Hyperdimension Neptunia Victory is the third installment in the Japanese Role-Playing Game series, Hyperdimension Neptunia. Established as a parody franchise, Neptunia goes out of its way to exaggerate and mock popular cliches in Japanese videogames. It’s a sequel to the mildly received Hyperdimension Neptunia Mk2, which saw a new protagonist. In Victory, the original protagonist, Neptune, returns as the hero for the story.
Publisher: NIS America
Developer: Compile Heart, Idea Factory
Genre: Role-Playing Game//Action, Comedy
Platform: PlayStation 3
Release Date: March, 2013; August, 2012 (JP)
Rating: PEGI 12+
Victory is set in the fictional world of Gamindustri, which is split into four main countries: Planeptune, Laststation, Leanbox, and Lowee–each representing one of the game systems of the modern game industry, with Planeptune also representing SEGA. The protagonist is a bubbly and eccentric teenage girl, Neptune, who is Planeptune’s CPU–the goddess who is in charge of her country.
Gamindustri is peaceful, and the result is that the world’s CPUs have become more lazy. A group has emerged that is concerned with the necessity of CPUs, pushing for a political movement in which the various countries’ people may rule themselves. Consequently, Neptunia somehow finds herself being transported into an alternative universe representing the late 80’s of the game industry, when SEGA and Nintendo were the two main contenders of the console war and this group is more influential. In this reality, Neptunia meets the near-identical alternative world versions of her friends from her home world, but also meets another Planeptune CPU who’s equally as lazy.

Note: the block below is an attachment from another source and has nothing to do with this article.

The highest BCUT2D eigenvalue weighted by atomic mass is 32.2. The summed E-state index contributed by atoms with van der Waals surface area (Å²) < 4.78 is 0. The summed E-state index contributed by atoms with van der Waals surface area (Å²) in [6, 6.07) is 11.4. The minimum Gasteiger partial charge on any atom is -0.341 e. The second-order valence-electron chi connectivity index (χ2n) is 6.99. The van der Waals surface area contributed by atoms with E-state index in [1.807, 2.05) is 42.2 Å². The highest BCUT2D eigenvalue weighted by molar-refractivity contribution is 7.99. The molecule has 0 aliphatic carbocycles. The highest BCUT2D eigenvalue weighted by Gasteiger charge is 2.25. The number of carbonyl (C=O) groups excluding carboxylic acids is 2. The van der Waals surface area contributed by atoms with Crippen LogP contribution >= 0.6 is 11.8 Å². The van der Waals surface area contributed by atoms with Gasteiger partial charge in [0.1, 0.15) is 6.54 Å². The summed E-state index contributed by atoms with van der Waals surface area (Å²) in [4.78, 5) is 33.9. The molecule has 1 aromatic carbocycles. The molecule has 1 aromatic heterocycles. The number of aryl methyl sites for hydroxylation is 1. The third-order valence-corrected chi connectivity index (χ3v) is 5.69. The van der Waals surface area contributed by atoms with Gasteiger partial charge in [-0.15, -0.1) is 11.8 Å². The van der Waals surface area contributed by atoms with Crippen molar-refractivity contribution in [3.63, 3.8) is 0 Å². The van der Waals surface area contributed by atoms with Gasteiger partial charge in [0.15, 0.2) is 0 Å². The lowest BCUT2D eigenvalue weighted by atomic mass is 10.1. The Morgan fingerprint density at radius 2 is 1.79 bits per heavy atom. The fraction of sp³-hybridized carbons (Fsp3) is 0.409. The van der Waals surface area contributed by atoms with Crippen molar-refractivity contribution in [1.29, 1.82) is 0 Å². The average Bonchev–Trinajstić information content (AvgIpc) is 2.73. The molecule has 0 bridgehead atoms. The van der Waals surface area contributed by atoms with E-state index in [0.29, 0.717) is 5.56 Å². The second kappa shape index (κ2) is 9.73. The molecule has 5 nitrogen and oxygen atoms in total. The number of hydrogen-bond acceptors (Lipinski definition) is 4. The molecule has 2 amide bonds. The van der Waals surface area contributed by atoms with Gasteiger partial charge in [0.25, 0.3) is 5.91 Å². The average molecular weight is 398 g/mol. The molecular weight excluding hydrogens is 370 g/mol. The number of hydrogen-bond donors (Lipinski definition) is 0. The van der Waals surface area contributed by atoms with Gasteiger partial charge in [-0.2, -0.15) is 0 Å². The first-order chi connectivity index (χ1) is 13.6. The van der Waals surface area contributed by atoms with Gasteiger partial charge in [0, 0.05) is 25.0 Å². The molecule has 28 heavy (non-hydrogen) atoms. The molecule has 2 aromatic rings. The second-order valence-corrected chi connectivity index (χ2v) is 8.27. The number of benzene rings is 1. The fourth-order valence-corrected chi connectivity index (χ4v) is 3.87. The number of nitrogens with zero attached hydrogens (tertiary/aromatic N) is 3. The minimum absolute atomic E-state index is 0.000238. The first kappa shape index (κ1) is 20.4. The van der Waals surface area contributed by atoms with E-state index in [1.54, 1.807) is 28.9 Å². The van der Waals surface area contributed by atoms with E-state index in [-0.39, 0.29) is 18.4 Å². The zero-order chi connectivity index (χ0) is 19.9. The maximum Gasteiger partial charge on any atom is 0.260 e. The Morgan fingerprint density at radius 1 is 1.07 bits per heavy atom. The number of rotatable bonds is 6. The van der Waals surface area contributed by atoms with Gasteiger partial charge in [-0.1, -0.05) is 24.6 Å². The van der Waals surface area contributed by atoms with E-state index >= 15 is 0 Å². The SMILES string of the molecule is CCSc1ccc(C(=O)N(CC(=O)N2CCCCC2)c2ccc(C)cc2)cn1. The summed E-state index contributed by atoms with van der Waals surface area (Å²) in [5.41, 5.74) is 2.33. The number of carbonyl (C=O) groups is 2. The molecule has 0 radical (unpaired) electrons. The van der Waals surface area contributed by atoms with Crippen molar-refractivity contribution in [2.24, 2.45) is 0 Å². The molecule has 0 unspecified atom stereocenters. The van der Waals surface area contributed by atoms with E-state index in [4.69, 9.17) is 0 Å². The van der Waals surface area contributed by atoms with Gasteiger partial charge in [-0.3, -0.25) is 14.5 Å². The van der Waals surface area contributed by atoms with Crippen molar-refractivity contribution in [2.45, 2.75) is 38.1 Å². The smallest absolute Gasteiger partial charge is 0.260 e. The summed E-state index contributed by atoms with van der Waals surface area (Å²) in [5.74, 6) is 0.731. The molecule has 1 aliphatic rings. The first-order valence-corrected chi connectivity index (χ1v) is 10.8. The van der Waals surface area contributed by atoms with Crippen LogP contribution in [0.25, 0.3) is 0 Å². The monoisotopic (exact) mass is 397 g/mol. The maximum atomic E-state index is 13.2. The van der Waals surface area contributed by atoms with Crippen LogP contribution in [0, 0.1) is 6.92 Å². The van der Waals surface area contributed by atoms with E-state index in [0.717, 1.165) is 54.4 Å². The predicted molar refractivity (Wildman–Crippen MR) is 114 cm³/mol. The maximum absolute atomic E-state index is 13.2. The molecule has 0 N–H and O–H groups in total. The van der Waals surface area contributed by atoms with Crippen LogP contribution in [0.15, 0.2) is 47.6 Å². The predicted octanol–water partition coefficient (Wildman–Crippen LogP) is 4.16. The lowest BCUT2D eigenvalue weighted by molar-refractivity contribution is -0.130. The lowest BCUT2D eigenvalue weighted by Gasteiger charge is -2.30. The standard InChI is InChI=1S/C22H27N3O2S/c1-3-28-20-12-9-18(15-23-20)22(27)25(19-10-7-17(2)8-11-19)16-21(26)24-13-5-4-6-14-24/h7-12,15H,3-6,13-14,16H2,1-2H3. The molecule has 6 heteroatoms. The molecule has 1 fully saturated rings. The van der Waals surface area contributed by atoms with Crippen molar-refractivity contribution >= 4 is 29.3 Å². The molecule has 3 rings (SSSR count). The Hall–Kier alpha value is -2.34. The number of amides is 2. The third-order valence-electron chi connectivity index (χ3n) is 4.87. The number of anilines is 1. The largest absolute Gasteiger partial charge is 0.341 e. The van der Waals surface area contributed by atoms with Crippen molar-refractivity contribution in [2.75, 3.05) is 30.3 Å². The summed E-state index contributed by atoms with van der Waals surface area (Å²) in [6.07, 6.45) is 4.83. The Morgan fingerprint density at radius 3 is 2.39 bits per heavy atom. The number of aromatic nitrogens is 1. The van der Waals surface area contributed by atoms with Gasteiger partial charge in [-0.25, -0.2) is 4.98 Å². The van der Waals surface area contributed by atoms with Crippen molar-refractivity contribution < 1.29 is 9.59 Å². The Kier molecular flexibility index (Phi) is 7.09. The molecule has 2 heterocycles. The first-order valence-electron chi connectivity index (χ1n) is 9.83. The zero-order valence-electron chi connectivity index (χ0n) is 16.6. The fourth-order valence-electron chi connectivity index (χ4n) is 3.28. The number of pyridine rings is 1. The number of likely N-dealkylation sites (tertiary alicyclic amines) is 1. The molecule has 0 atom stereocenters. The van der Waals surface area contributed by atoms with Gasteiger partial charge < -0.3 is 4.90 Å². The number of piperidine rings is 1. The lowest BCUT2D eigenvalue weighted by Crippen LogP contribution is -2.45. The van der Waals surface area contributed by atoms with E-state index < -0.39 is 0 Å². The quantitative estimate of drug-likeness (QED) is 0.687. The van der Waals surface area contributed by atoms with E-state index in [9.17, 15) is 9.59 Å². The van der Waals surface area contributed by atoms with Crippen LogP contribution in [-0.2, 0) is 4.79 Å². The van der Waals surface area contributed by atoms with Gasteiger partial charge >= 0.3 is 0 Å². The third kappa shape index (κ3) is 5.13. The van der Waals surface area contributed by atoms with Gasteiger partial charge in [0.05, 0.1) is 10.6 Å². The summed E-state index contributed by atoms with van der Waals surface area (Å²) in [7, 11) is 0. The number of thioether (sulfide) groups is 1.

The story is split into a number of chapters and serves to satire common tropes found in Japanese Role-Playing Games. It is filled with many self-aware, or fourth wall breaking jokes, of which fans of the genre may enjoy. Unfortunately, many of the jokes are also relative to Japanese pop culture and, despite the solid localization, many players may not understand the jokes. The title is also subject to parodying elements of JRPGs that often service to pander to their audience; however, Neptunia often blurs the line between parody and using such elements unironically to similarly pander. Players may also find this detrimental to their experience.
Unlike the typical Japanese RPG, Neptunia doesn’t rely on very much arduous grinding. At most, players me be expected to participate in an array of quests for about an hour before challenging the boss found at the end of the chapter. The combat itself plays with some interesting concepts. Players are able to move around on the field dependent on their stats, and may also attack in a variety of different ranges based upon their weapons. Attacks range from typical RPG skills and items, to Neptunia‘s combo mechanic and CPU power ups. In particular, it’s the combo system that’s interesting.